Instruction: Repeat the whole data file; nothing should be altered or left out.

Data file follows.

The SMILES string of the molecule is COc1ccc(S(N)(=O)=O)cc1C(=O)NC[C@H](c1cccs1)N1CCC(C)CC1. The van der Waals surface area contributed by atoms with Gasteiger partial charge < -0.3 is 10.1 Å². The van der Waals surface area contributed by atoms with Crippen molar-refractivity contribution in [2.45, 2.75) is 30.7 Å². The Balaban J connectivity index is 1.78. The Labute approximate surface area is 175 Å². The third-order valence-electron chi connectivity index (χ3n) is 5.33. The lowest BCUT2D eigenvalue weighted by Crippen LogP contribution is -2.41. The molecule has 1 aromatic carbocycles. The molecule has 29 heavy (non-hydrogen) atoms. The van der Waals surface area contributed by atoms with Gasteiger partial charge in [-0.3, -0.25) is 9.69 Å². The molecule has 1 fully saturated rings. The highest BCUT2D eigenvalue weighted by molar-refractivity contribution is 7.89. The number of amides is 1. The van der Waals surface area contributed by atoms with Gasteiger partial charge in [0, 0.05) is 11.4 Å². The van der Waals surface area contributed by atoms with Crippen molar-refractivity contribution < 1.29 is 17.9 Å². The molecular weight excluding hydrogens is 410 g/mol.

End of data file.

The SMILES string of the molecule is COc1ccc(S(N)(=O)=O)cc1C(=O)NC[C@H](c1cccs1)N1CCC(C)CC1. The van der Waals surface area contributed by atoms with Gasteiger partial charge < -0.3 is 10.1 Å². The van der Waals surface area contributed by atoms with Crippen molar-refractivity contribution in [2.45, 2.75) is 30.7 Å². The Balaban J connectivity index is 1.78. The Labute approximate surface area is 175 Å². The third-order valence-electron chi connectivity index (χ3n) is 5.33. The lowest BCUT2D eigenvalue weighted by Crippen LogP contribution is -2.41. The molecule has 1 aromatic carbocycles. The molecule has 29 heavy (non-hydrogen) atoms. The van der Waals surface area contributed by atoms with Gasteiger partial charge in [-0.3, -0.25) is 9.69 Å². The molecule has 1 fully saturated rings. The highest BCUT2D eigenvalue weighted by molar-refractivity contribution is 7.89. The number of amides is 1. The van der Waals surface area contributed by atoms with Gasteiger partial charge in [0, 0.05) is 11.4 Å². The van der Waals surface area contributed by atoms with Crippen molar-refractivity contribution < 1.29 is 17.9 Å². The molecular weight excluding hydrogens is 410 g/mol.